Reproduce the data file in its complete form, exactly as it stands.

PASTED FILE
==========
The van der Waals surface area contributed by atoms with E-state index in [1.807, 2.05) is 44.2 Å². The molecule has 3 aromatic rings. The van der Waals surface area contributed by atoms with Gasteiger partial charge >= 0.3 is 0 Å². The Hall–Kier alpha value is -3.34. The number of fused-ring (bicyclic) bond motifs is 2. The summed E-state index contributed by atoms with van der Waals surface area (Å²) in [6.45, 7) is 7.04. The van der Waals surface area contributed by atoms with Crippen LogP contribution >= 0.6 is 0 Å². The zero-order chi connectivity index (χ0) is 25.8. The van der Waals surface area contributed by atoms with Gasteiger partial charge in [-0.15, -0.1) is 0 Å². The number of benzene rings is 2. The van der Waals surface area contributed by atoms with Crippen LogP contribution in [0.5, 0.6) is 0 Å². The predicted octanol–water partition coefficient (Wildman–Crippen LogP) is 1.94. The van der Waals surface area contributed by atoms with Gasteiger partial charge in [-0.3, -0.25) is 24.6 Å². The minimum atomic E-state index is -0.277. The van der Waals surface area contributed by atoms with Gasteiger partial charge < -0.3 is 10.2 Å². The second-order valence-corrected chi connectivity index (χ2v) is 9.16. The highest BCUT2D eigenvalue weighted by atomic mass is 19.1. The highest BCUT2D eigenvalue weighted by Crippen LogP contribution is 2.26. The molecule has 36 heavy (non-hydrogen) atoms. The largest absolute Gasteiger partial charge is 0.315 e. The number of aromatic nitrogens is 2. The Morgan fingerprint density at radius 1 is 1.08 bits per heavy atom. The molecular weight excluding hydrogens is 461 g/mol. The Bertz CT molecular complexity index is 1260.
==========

The van der Waals surface area contributed by atoms with E-state index in [1.807, 2.05) is 44.2 Å². The molecule has 3 aromatic rings. The van der Waals surface area contributed by atoms with Gasteiger partial charge >= 0.3 is 0 Å². The Hall–Kier alpha value is -3.34. The number of fused-ring (bicyclic) bond motifs is 2. The summed E-state index contributed by atoms with van der Waals surface area (Å²) in [6.45, 7) is 7.04. The van der Waals surface area contributed by atoms with Crippen LogP contribution >= 0.6 is 0 Å². The zero-order chi connectivity index (χ0) is 25.8. The van der Waals surface area contributed by atoms with Gasteiger partial charge in [-0.15, -0.1) is 0 Å². The number of benzene rings is 2. The van der Waals surface area contributed by atoms with Crippen LogP contribution in [0.5, 0.6) is 0 Å². The predicted octanol–water partition coefficient (Wildman–Crippen LogP) is 1.94. The van der Waals surface area contributed by atoms with Gasteiger partial charge in [-0.3, -0.25) is 24.6 Å². The minimum atomic E-state index is -0.277. The van der Waals surface area contributed by atoms with Gasteiger partial charge < -0.3 is 10.2 Å². The second-order valence-corrected chi connectivity index (χ2v) is 9.16. The highest BCUT2D eigenvalue weighted by atomic mass is 19.1. The highest BCUT2D eigenvalue weighted by Crippen LogP contribution is 2.26. The molecule has 36 heavy (non-hydrogen) atoms. The largest absolute Gasteiger partial charge is 0.315 e. The number of aromatic nitrogens is 2. The Morgan fingerprint density at radius 1 is 1.08 bits per heavy atom. The molecular weight excluding hydrogens is 461 g/mol. The Bertz CT molecular complexity index is 1260.